San Francisco School Board Votes to Rename 44 Schools, Including Those Honoring Washington and Lincoln


The San Francisco Board of Education on Tuesday capped two years of research over whose names should be erased from the city’s public schools, voting to ban 44 names, including Abraham Lincoln and George Washington.

A school board committee had developed a set of rules to determine who should be forgotten by future generations, according to the Courthouse News Service.

Those to be banned would have been anyone involved in the colonization of indigenous people; slave owners; perpetuators of slavery or genocide; bosses who exploited their workers; anyone who oppressed or abused women, children or the LGBT population; anyone who could be lined to human rights or environmental abuses; and “known racists and/or white supremacists” or anyone who supported those beliefs.

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The 6-1 board decision to move forward with the re-naming was attacked by San Francisco Mayor London Breed, according to The New York Times. Announcement of the naming decision coincided with an announcement that the city has no plan to re-open schools because of the COVID-19 pandemic.

“Let’s bring the same urgency and focus on getting our kids back in the classroom, and then we can have that longer conversation about the future of school names,” Breed said.

The editorial board of the San Francisco Chronicle wrote that members of the city’s board of education had “largely quit the education business and rebranded themselves as amateur historians.”

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Replacing signage for schools will cost approximately $440,000, Deputy Superintendent Myong Leigh said Tuesday, according to the Courthouse News Service.

The Times reported that estimates for changing signage, paperwork and websites for the 44 schools go into the millions.

Suggestions for new school names are due on April 19.

A spreadsheet documented why some names were being consigned to oblivion.

Daniel Webster is to be removed, it said, because he was a “Politician- Wrote stringent ‘fugitive’ slave laws.”

Naturalist John Muir is attacked as “Racist and responsible for theft of Native lands.”

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Thomas Jefferson and Francis Scott Key are dismissed as slave owners. George Washington is indicted as a slave owner and colonizer. Paul Revere “served as commander of land artillery in the disastrous Penobscot Expedition of 1779, this is directly connected to the colonization of the Penobscot.”

“Abraham Lincoln is not seen as much of a hero at all among many American Indian Nations and Native peoples of the United States, as the majority of his policies proved to be detrimental to them,” the spreadsheet said, citing the Homestead Act and the Pacific Railway Act.

The panel also blamed Lincoln for the tragic 1863 “Long Walk” of the Navajo and for the 1862 hanging of 38 Dakota Sioux, which came after Lincoln commuted the sentences of the more than 300 Native Americans who Minnesota officials had wanted to hang after the Sioux uprising of 1862.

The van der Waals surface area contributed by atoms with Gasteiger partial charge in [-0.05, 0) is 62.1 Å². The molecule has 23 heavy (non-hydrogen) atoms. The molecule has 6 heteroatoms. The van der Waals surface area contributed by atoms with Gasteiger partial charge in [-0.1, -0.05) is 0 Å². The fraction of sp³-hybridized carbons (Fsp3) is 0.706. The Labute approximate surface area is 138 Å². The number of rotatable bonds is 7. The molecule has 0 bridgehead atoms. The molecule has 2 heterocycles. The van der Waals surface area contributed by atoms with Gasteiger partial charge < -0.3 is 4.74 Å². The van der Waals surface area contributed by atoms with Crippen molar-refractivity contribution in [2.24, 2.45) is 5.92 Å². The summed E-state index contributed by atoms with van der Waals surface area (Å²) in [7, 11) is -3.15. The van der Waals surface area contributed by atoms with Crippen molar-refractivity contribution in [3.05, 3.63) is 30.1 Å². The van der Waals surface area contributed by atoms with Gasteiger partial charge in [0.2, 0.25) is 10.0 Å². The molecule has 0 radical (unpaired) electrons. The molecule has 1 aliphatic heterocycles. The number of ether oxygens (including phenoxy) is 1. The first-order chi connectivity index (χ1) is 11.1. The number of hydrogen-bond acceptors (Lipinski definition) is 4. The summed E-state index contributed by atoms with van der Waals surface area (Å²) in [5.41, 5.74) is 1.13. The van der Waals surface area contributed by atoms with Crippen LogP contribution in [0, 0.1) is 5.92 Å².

Democratic Sen. Dianne Feinstein also was among the banned due to a controversy over the replacement of a Confederate flag in 1984 when she was the city’s mayor, plus the fact that she was against same-sex “partnership/marriage.”

Dr. Adam Davis, a pediatrician who has two children, said the school renaming decision “is a caricature of what people think liberals in San Francisco do.”

“I don’t know anybody personally who doesn’t think it’s embarrassing,” he told the Times.

Others were staunchly in support of the board.

Brandee Marckmann is the parent of a child at Sutro Elementary School, which is being renamed.

“On the Fourth of July in 1897, John Harris, a 38-year-old African American waiter, was denied entry to the Sutro Baths swimming complex, which held jim crow policies. Harris sued Adolph Sutro—namesake and benefactor of the Baths, mayor of San Francisco, and one of the wealthiest and most powerful men in the city—based on racial discrimination under the Dibble Civil Rights Act, California’s pioneering civil rights law. And Harris won,” the spreadsheet explaining the naming decisions said.

“I think it’s a real sign that we live in such a racist country that we have so many of our schools named after people who committed atrocities against Black and Indigenous people,” Marckmann told the Times.

Keeping the names is justified “only when you center whiteness,” she said.

Johann Neem, a history professor at Western Washington University, said honoring leaders has never meant they were perfect.

“When we commemorate figures from our past, we do so for many reasons. Usually, it’s not because they were perfect in their time or ours, since none of us are,” Neem told the Courthouse News Service.

“It’s because they have made a significant contribution to our collective public good, something that earns people like George Washington and Abraham Lincoln a place in our pantheon.”

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Jack Davis is a freelance writer who joined The Western Journal in July 2015 and chronicled the campaign that saw President Donald Trump elected. Since then, he has written extensively for The Western Journal on the Trump administration as well as foreign policy and military issues.
Jack Davis is a freelance writer who joined The Western Journal in July 2015 and chronicled the campaign that saw President Donald Trump elected. Since then, he has written extensively for The Western Journal on the Trump administration as well as foreign policy and military issues.
Jack can be reached at
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